After 30km yesterday, the prospect of 20km today was not terribly daunting. We walked out of Najera beside red cliffs of a stone that looks like dried mud.
After a stop for coffee about 5km out, the countryside changed suddenly and dramatically. The vineyards disappeared to be replaced by sweeping vistas of harvested wheat fields. The Camino stretches ahead for kilometers as a fading ribbon with ant-like walkers on it.
Today was the first day we’ve had with clouds and it made the walking easier. That said, the walking has been pretty easy on good paths and without terrible hills. Yesterday and today we’ve averaged over 5kph (under 12 minutes per kilometer) while walking. We are faster than most walkers, but we do stop more regularly too.
We stopped for a tortilla at a very un-prepossessing small town where the golf club was the only thing open. We had intended a long stop but changed our minds when we were moved on for sitting in the members area. Another stop in a shady stop beside a field was far more pleasant.
We reached Santo Domingo by 12:30 – too early for our hotel but not for a beer in the Plaza Mayor. I read my book while Jennifer read her board papers. It was very relaxing way to spend an hour until we could check-in.
We are staying in a Parador and it is fabulous when your hotel is an attraction.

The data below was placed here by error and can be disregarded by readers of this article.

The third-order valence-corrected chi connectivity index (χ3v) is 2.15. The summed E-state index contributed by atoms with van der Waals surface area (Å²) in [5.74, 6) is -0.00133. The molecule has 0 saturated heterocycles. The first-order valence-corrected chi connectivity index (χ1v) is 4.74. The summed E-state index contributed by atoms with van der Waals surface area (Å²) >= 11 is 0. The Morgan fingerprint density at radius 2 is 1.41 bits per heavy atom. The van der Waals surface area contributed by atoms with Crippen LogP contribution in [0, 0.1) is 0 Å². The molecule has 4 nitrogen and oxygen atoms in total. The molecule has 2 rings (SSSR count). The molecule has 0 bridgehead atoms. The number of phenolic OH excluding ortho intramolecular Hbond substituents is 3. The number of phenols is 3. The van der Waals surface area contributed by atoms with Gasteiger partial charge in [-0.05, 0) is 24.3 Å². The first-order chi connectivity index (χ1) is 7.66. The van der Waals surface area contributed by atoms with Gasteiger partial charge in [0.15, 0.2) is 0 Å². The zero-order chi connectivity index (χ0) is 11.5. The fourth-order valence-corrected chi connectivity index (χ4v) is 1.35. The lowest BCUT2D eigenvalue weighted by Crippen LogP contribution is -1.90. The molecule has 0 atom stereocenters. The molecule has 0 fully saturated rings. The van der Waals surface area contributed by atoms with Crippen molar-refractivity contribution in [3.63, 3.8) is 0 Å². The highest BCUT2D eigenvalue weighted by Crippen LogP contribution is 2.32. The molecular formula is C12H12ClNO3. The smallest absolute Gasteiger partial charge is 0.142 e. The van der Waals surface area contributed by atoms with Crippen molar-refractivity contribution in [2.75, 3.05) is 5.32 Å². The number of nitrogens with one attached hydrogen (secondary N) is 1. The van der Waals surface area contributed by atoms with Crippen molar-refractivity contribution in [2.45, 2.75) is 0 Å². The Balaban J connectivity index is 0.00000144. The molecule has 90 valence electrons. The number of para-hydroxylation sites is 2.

The Parador chain is owned by the government and the hotels are usually in old churches, monasteries and the like. They are a bit stuffy and old-fashioned, but the cool buildings are great. Ours is in the San Francisco monastery and comes with its own cloisters.
In the afternoon we wandered back to the center of town and had a very tasty pastry before climbing to the top of the ancient clock tower to take in the excellent views. 130-odd steps may have been an error of judgement because half way down my knee stared to hurt. I am now officially a bit scared about tomorrow’s walk.
The huge and lovely Santo Domingo Cathedral has one singular claim to fame. Thanks to a rather silly legend involving, love, rejection, hanging and the resurrection of a person and a chicken, the Cathedral houses a flock of chickens. In fact the current chickens are descended from the originals from some 1000 years ago – or so they say.